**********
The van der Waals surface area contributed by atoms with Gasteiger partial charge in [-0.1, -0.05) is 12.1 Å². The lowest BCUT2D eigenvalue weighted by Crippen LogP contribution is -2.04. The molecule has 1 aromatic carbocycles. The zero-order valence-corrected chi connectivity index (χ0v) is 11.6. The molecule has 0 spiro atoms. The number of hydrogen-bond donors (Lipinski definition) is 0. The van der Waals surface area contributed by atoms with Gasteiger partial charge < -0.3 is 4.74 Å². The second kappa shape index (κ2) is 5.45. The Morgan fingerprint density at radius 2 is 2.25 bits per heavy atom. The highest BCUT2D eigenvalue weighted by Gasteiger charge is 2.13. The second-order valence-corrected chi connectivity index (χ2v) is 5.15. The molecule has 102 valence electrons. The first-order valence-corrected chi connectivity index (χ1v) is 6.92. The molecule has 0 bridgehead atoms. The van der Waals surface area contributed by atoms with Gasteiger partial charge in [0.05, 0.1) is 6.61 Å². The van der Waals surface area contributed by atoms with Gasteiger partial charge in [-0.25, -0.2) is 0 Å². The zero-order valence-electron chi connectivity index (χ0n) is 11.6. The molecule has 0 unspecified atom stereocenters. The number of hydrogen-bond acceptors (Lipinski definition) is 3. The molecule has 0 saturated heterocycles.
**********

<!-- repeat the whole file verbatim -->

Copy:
The van der Waals surface area contributed by atoms with Gasteiger partial charge in [-0.1, -0.05) is 12.1 Å². The lowest BCUT2D eigenvalue weighted by Crippen LogP contribution is -2.04. The molecule has 1 aromatic carbocycles. The zero-order valence-corrected chi connectivity index (χ0v) is 11.6. The molecule has 0 spiro atoms. The number of hydrogen-bond donors (Lipinski definition) is 0. The van der Waals surface area contributed by atoms with Gasteiger partial charge < -0.3 is 4.74 Å². The second kappa shape index (κ2) is 5.45. The Morgan fingerprint density at radius 2 is 2.25 bits per heavy atom. The highest BCUT2D eigenvalue weighted by Gasteiger charge is 2.13. The second-order valence-corrected chi connectivity index (χ2v) is 5.15. The molecule has 102 valence electrons. The first-order valence-corrected chi connectivity index (χ1v) is 6.92. The molecule has 0 bridgehead atoms. The van der Waals surface area contributed by atoms with Gasteiger partial charge in [0.05, 0.1) is 6.61 Å². The van der Waals surface area contributed by atoms with Gasteiger partial charge in [-0.25, -0.2) is 0 Å². The zero-order valence-electron chi connectivity index (χ0n) is 11.6. The molecule has 0 unspecified atom stereocenters. The number of hydrogen-bond acceptors (Lipinski definition) is 3. The molecule has 0 saturated heterocycles.